Grouchy Little Monsters
By Sue Tidwell
Grrrrrrrr, hiiiiiiisssss! Ear-piercing snarls slashed through the tent walls as I lay like a sacrificial lamb. Alone. Rick had stayed up talking with Rod, leaving me to brave the beastly symphony on my own. Surely, I thought, I could handle a measly hour without my almighty protector by my side. Besides, he was close. Surely he’d come to my rescue if I needed him.
After dodging our quota of bat feces for the evening, Sue and I had decided to call it a night, leaving the menfolk by the fire to combat the guano attack on their own.
While Rick’s calm, competent presence always filled me with a sense of ease, it gave me even more peace of mind in Africa. You know, a place where death “takes a thousand forms” as Capstick put it. Without Rick in the tent, I was a bit more on edge.
Just moments before the terrifying screeches surfaced from the riverbed, I had been lying on my cot, exhausted but vigilant, listening to the familiar sounds of the night — bellows, chirps, cackles, hee hees, grunts, whistles, squeaks. Slightly comforting was the lack of Simba’s easily recognizable umphhs. That part of the serenade typically didn’t come until later.
Then, out of the blue, the harrowing high-pitched vocals of two cats — two large cats — shattered the relative peace. Instantly, I knew two leopards were engaged in a fierce battle. Surely it could be nothing else.
A similar ruckus had exploded just outside our bedroom window in Idaho a few years back. Thinking two mountain lions were actually fighting 10 feet from my bed, I peeked cautiously through the curtains to investigate. Instead, I saw Jinx, our panther-sized tomcat, savagely driving off a newcomer. If I hadn’t seen the battle with my own eyes, I would have never believed that two domestic cats could create such blood-curdling sounds. Once I grasped the situation, I pounded on the window, distracting Jinx, allowing the small intruder to make a run for it.
Not only did the scuffle put a whole new meaning to the words cat fight, it answered why our humble abode wasn’t plagued with stray or “dropped off” cats like so many country homes. Jinx was the answer to that mystery.
As loud and fierce as that battle was, it was nothing compared to the skirmish taking place outside our tent in Tanzania. I jumped up, ran to the zippered screened door, screaming for Rick. No way was I stepping outside my canvas sanctuary.
Rick, however, didn’t show. Instead, my urgent pleas brought Joel scrambling towards me from his sleeping area behind the dining hut. Through the screen, I watched our unarmed host advance hastily towards me. Seeing that he had nothing to protect himself, I frantically cried “Joel, go back, Go back! Leopards are fighting!” My calls only slowed him a bit. Even more urgently, I again screamed “Joel! Stop! Go back! Go get help!”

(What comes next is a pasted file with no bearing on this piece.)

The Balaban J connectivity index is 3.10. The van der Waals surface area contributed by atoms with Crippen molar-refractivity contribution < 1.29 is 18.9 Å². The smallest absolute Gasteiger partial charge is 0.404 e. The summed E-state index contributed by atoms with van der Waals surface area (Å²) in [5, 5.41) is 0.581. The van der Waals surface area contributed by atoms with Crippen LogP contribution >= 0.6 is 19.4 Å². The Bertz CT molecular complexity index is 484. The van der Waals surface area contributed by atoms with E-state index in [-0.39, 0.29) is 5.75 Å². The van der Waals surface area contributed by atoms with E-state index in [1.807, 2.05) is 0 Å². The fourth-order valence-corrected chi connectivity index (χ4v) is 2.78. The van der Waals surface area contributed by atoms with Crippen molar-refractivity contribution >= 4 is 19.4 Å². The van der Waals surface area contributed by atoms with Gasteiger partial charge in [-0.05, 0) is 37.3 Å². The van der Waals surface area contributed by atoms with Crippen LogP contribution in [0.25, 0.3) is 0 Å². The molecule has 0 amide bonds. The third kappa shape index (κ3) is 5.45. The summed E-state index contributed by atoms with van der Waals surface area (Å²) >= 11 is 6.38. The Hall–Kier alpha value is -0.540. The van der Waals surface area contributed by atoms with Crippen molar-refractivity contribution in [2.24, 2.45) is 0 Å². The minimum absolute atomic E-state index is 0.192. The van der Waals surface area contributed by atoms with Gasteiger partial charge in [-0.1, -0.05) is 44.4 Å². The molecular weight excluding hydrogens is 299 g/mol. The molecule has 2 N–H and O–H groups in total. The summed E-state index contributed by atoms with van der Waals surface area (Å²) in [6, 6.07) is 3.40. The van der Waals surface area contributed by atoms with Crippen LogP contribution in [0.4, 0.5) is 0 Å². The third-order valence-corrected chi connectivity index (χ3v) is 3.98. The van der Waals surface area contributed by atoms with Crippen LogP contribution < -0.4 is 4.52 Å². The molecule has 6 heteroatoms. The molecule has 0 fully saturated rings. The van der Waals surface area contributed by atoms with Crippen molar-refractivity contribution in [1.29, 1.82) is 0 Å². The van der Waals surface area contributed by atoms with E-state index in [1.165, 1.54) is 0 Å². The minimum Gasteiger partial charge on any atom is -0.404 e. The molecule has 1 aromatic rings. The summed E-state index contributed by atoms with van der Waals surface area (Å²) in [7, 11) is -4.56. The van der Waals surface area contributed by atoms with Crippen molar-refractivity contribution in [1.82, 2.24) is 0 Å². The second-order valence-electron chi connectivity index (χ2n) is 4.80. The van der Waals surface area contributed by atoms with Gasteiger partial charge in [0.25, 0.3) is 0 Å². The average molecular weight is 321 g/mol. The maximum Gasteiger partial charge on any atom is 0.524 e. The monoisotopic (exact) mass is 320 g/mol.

As Rick’s Grandma Alice used to say, he listened like shit on a barn door. In other words, he didn’t listen one teensy-weensy bit. He continued his approach, bypassed our tent, and skulked carefully towards the sounds of vocal murder.
By that point, I was panic-stricken. I was sure that Joel, who I had absolutely fallen in love with, was going to be ripped to shreds right in front of my very eyes. Like a ping pong ball, I bounced between screen windows in the tent. One opening gave me a view of what was sure to be a leopard making mincemeat out of Joel. The other window gave me a view towards the patio as I continued to scream for Rick at the top of my lungs. I’d dart to one window, peek at Joel; then bolt back to the other screen to yell for Rick. Nothing. Back and forth again.
I was beside myself; terrified to step one foot from my little refuge but horrified at the possibility of watching our enchanting storyteller and comedian get torn to smithereens. Sweat, resulting from my maniacal tizzy, rolled off of me like the water over Niagara Falls.
Finally, Joel’s shoulders relaxed, he turned, and ambled towards my tent: “Ahhh. It’s okay. It’s okay. It’s only honey badgers fighting.”
Well, gee-whiz, that was just swell. The medium-sized member of the weasel family is known for its super-sized attitude. Basically, the only thing sweet about honey badgers is the fact that they love feeding on honey and honeybee larvae. Other than that, they are pure nastiness. Despite its small size, the honey badger has a reputation for being, pound-for-pound, Africa’s most fearless creature.
Still, I was quite happy to know that honey badgers were brawling in the riverbed — not leopards. Badgers are a handful, but at least they were less likely to transform Joel into scraps from a woodchipper.
During this whole nerve-racking ordeal, I saw neither hide nor hair of my knight in shining armor. At least, not the one I married. Still, it baffles me that no one but Joel heard my frantic screams. After all, I’ve never been accused of having a delicate voice. Yet, somehow, Rick and Rod — tranquilly smoking cigars, reliving the day’s events, and dodging volleys of popo feces — were clueless. The garish cries of a crazed woman and two battling beasts had melted in with the rest of the sounds of the night. A typical evening under Africa’s moonlit skies.